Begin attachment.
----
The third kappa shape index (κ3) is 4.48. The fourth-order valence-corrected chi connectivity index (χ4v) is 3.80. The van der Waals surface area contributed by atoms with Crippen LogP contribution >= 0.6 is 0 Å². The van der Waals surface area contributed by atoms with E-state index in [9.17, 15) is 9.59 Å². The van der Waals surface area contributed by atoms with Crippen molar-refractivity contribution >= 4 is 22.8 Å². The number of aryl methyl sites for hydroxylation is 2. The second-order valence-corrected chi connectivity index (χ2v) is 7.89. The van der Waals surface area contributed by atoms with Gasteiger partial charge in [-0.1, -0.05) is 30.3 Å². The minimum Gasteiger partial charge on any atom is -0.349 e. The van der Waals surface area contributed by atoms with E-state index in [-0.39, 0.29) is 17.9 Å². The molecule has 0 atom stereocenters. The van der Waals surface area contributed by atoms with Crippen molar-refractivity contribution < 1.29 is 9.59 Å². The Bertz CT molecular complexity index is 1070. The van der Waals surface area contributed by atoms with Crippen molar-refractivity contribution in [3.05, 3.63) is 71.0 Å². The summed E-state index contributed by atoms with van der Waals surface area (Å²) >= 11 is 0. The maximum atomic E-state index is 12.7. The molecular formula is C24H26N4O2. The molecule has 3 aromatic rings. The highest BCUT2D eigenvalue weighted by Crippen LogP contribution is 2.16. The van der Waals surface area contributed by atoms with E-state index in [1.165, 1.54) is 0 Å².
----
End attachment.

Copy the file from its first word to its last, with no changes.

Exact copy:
The third kappa shape index (κ3) is 4.48. The fourth-order valence-corrected chi connectivity index (χ4v) is 3.80. The van der Waals surface area contributed by atoms with Crippen LogP contribution >= 0.6 is 0 Å². The van der Waals surface area contributed by atoms with E-state index in [9.17, 15) is 9.59 Å². The van der Waals surface area contributed by atoms with Crippen molar-refractivity contribution >= 4 is 22.8 Å². The number of aryl methyl sites for hydroxylation is 2. The second-order valence-corrected chi connectivity index (χ2v) is 7.89. The van der Waals surface area contributed by atoms with Gasteiger partial charge in [-0.1, -0.05) is 30.3 Å². The minimum Gasteiger partial charge on any atom is -0.349 e. The van der Waals surface area contributed by atoms with E-state index in [-0.39, 0.29) is 17.9 Å². The molecule has 0 atom stereocenters. The van der Waals surface area contributed by atoms with Crippen molar-refractivity contribution < 1.29 is 9.59 Å². The Bertz CT molecular complexity index is 1070. The van der Waals surface area contributed by atoms with Crippen molar-refractivity contribution in [3.05, 3.63) is 71.0 Å². The summed E-state index contributed by atoms with van der Waals surface area (Å²) >= 11 is 0. The maximum atomic E-state index is 12.7. The molecular formula is C24H26N4O2. The molecule has 3 aromatic rings. The highest BCUT2D eigenvalue weighted by Crippen LogP contribution is 2.16. The van der Waals surface area contributed by atoms with E-state index in [1.165, 1.54) is 0 Å².